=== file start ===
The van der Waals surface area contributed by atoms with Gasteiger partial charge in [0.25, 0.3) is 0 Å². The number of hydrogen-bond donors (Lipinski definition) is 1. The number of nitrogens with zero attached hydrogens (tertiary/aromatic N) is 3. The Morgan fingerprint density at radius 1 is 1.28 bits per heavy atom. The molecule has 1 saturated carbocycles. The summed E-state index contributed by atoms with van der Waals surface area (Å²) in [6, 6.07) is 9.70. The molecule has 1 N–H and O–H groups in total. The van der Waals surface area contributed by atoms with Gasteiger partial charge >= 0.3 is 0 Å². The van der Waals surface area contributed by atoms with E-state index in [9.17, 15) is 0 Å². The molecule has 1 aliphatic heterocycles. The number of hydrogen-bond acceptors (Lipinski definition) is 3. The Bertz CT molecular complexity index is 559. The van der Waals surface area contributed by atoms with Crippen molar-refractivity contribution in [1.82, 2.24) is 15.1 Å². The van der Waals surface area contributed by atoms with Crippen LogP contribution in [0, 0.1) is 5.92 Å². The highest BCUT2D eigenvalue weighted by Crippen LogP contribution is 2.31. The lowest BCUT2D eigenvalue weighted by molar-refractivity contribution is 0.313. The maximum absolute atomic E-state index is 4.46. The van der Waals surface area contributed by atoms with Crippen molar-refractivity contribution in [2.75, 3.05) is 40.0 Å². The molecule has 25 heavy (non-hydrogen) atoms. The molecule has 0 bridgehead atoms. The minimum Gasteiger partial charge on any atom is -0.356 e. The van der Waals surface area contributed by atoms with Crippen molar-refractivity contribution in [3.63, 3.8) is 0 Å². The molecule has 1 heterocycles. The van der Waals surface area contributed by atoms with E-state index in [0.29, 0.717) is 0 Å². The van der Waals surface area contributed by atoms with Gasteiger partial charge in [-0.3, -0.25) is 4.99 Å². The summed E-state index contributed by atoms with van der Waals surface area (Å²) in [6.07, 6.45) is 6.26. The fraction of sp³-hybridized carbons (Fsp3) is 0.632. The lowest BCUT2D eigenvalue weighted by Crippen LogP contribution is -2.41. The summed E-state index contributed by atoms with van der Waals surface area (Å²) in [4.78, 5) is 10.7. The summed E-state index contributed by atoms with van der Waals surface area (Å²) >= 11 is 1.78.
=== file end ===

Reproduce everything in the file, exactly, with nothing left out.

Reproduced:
The van der Waals surface area contributed by atoms with Gasteiger partial charge in [0.25, 0.3) is 0 Å². The number of hydrogen-bond donors (Lipinski definition) is 1. The number of nitrogens with zero attached hydrogens (tertiary/aromatic N) is 3. The Morgan fingerprint density at radius 1 is 1.28 bits per heavy atom. The molecule has 1 saturated carbocycles. The summed E-state index contributed by atoms with van der Waals surface area (Å²) in [6, 6.07) is 9.70. The molecule has 1 N–H and O–H groups in total. The van der Waals surface area contributed by atoms with Gasteiger partial charge >= 0.3 is 0 Å². The van der Waals surface area contributed by atoms with E-state index in [9.17, 15) is 0 Å². The molecule has 1 aliphatic heterocycles. The number of hydrogen-bond acceptors (Lipinski definition) is 3. The Bertz CT molecular complexity index is 559. The van der Waals surface area contributed by atoms with Crippen molar-refractivity contribution in [1.82, 2.24) is 15.1 Å². The van der Waals surface area contributed by atoms with Crippen LogP contribution in [0, 0.1) is 5.92 Å². The highest BCUT2D eigenvalue weighted by Crippen LogP contribution is 2.31. The lowest BCUT2D eigenvalue weighted by molar-refractivity contribution is 0.313. The maximum absolute atomic E-state index is 4.46. The van der Waals surface area contributed by atoms with Crippen molar-refractivity contribution in [2.75, 3.05) is 40.0 Å². The molecule has 25 heavy (non-hydrogen) atoms. The molecule has 0 bridgehead atoms. The minimum Gasteiger partial charge on any atom is -0.356 e. The van der Waals surface area contributed by atoms with Crippen molar-refractivity contribution in [3.63, 3.8) is 0 Å². The molecule has 1 heterocycles. The van der Waals surface area contributed by atoms with E-state index in [0.29, 0.717) is 0 Å². The van der Waals surface area contributed by atoms with Gasteiger partial charge in [-0.3, -0.25) is 4.99 Å². The summed E-state index contributed by atoms with van der Waals surface area (Å²) in [6.07, 6.45) is 6.26. The fraction of sp³-hybridized carbons (Fsp3) is 0.632. The lowest BCUT2D eigenvalue weighted by Crippen LogP contribution is -2.41. The summed E-state index contributed by atoms with van der Waals surface area (Å²) in [4.78, 5) is 10.7. The summed E-state index contributed by atoms with van der Waals surface area (Å²) >= 11 is 1.78.